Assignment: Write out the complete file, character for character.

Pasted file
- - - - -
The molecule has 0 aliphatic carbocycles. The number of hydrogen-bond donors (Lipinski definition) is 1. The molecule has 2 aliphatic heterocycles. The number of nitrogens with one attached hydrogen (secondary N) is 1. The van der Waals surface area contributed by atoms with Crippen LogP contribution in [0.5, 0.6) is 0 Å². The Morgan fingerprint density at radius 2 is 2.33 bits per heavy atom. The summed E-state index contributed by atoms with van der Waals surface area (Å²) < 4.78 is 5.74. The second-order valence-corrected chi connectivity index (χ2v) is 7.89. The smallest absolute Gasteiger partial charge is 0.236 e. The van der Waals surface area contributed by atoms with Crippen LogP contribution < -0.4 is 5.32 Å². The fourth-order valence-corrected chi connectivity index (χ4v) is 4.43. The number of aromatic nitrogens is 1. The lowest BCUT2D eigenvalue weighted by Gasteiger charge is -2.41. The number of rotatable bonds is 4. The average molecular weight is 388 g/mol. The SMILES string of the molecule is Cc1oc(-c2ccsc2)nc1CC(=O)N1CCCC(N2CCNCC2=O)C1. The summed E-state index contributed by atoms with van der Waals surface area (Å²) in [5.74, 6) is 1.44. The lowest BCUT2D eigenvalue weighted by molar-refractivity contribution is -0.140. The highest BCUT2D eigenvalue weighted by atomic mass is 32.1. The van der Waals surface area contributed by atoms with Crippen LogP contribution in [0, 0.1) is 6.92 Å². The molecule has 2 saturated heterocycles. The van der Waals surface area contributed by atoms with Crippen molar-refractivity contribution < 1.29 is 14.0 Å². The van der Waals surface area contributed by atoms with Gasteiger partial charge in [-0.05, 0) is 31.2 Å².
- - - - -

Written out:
The molecule has 0 aliphatic carbocycles. The number of hydrogen-bond donors (Lipinski definition) is 1. The molecule has 2 aliphatic heterocycles. The number of nitrogens with one attached hydrogen (secondary N) is 1. The van der Waals surface area contributed by atoms with Crippen LogP contribution in [0.5, 0.6) is 0 Å². The Morgan fingerprint density at radius 2 is 2.33 bits per heavy atom. The summed E-state index contributed by atoms with van der Waals surface area (Å²) < 4.78 is 5.74. The second-order valence-corrected chi connectivity index (χ2v) is 7.89. The smallest absolute Gasteiger partial charge is 0.236 e. The van der Waals surface area contributed by atoms with Crippen LogP contribution < -0.4 is 5.32 Å². The fourth-order valence-corrected chi connectivity index (χ4v) is 4.43. The number of aromatic nitrogens is 1. The lowest BCUT2D eigenvalue weighted by Gasteiger charge is -2.41. The number of rotatable bonds is 4. The average molecular weight is 388 g/mol. The SMILES string of the molecule is Cc1oc(-c2ccsc2)nc1CC(=O)N1CCCC(N2CCNCC2=O)C1. The summed E-state index contributed by atoms with van der Waals surface area (Å²) in [5.74, 6) is 1.44. The lowest BCUT2D eigenvalue weighted by molar-refractivity contribution is -0.140. The highest BCUT2D eigenvalue weighted by atomic mass is 32.1. The van der Waals surface area contributed by atoms with Crippen LogP contribution in [0, 0.1) is 6.92 Å². The molecule has 2 saturated heterocycles. The van der Waals surface area contributed by atoms with Crippen molar-refractivity contribution < 1.29 is 14.0 Å². The van der Waals surface area contributed by atoms with Gasteiger partial charge in [-0.05, 0) is 31.2 Å².